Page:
On the ground level, a variety of salons and living spaces now host various exhibits and collections currently devoted to the building’s history—which, itself is impressive.  Robert Alexander Long, a lumber baron who got his start in Columbus, Kansas, built not only the largest lumber company at the time (later merged with International Paper Co.), but also the 1909 70-room, 35,000 sq. ft. stone mansion occupying three acres facing North Terrace Park.  The home was designed by architect Henry Hoit (you may recognize similarities with another of his notable home designs at 55th & Ward Parkway).  The grand salon, designed in the Louis XVI style, is now home to the most incredible porcelain blossoming overhead light sculpture by Linda Lighton, as well as items collected by the Long family on their six-month grand tour of Europe to collect art and furnishings for the home.  

Also on the ground floor are Wisteria, a boutique featuring home, clothes, and accessory items, many created by local artists and designers; and Café at 3218, which will initially offer culinary programming, including cooking demonstrations and classes, and ultimately a full-service museum café.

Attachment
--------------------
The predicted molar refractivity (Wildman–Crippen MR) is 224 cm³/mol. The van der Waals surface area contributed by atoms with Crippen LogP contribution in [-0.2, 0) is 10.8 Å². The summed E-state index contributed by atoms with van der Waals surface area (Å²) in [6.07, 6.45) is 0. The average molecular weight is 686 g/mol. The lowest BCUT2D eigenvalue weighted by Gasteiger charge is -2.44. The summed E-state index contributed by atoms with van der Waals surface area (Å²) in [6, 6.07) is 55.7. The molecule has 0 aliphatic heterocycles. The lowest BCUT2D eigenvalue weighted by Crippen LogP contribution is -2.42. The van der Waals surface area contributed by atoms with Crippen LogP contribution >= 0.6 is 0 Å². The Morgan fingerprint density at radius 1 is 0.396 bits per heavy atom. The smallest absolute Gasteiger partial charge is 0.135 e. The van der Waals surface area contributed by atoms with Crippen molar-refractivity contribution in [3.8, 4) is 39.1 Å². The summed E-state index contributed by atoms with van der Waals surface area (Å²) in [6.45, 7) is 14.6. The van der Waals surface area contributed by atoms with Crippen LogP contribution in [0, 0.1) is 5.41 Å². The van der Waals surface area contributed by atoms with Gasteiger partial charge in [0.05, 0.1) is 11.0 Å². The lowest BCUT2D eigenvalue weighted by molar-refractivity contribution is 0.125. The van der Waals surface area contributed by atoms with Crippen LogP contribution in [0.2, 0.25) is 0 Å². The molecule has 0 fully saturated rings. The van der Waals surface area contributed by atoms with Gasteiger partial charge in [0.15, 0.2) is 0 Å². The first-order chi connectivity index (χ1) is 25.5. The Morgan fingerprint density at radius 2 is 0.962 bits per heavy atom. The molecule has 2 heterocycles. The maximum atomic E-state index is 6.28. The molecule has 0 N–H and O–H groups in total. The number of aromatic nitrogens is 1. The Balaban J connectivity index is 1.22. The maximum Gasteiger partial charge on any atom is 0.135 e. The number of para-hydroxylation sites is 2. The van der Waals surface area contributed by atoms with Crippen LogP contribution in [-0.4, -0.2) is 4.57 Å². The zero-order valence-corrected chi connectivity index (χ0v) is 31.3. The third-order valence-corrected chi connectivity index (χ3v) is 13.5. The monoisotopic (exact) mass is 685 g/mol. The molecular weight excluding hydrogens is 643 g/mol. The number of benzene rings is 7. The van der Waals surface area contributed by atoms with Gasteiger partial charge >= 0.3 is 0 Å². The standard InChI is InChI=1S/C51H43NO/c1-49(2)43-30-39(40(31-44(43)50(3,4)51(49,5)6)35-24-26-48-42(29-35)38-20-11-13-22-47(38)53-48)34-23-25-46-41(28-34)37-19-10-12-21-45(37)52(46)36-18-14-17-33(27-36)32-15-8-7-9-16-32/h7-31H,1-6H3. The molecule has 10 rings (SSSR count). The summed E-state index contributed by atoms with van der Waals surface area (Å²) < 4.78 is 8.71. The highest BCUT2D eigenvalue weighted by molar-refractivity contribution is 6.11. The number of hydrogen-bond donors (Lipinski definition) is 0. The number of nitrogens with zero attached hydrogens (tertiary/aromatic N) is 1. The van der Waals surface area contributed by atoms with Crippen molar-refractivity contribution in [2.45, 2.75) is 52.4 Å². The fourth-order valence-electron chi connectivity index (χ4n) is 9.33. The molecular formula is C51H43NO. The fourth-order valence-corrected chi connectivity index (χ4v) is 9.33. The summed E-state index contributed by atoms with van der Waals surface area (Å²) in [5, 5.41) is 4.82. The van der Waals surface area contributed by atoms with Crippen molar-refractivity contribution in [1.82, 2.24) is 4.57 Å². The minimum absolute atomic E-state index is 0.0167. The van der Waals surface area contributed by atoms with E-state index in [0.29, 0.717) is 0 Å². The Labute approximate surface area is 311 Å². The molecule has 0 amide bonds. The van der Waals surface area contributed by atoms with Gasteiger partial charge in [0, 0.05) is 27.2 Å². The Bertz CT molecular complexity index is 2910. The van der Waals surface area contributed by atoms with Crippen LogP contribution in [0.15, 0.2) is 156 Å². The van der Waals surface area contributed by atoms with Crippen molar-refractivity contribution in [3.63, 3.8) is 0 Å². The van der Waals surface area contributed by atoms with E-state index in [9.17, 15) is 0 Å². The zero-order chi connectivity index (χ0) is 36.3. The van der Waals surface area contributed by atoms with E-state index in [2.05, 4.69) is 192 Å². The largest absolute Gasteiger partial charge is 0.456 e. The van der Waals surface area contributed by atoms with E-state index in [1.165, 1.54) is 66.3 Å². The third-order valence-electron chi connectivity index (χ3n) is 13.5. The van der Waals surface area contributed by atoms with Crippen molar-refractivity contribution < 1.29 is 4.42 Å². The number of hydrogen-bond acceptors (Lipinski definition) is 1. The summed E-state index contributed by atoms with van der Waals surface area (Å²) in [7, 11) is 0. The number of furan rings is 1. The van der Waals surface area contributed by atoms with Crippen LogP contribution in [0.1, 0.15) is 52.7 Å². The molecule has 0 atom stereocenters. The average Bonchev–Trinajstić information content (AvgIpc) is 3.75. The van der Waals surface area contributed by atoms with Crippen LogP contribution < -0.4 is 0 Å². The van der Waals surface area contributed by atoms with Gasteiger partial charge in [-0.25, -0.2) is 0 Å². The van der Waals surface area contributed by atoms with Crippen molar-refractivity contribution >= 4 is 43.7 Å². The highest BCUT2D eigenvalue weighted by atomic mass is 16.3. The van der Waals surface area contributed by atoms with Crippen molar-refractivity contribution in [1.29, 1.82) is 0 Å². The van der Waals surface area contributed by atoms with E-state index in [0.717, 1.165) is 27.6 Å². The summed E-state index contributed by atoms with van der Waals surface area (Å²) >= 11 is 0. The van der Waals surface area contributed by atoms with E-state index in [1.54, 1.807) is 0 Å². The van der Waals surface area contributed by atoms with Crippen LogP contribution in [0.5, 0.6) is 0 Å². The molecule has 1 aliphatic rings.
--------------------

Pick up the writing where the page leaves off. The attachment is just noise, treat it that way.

Ascending the colossal marble split staircase—where the landing once held a pipe organ punctually played by Long’s valet at breakfast and twilight—will take you to the second floor, where five exhibition galleries showcase rotating historical materials from the Museum’s more than 100,000-piece permanent collection. There is additional dedicated space for school programming and community meetings.  

The third floor is occupied by an additional three galleries (one currently with an interesting exhibit dedicated to the El Torreon Ballroom, including its original mirror ball) and the JE Dunn auditorium and theater. 

Overheard: “Leave the coat. Men will surround you for warmth.”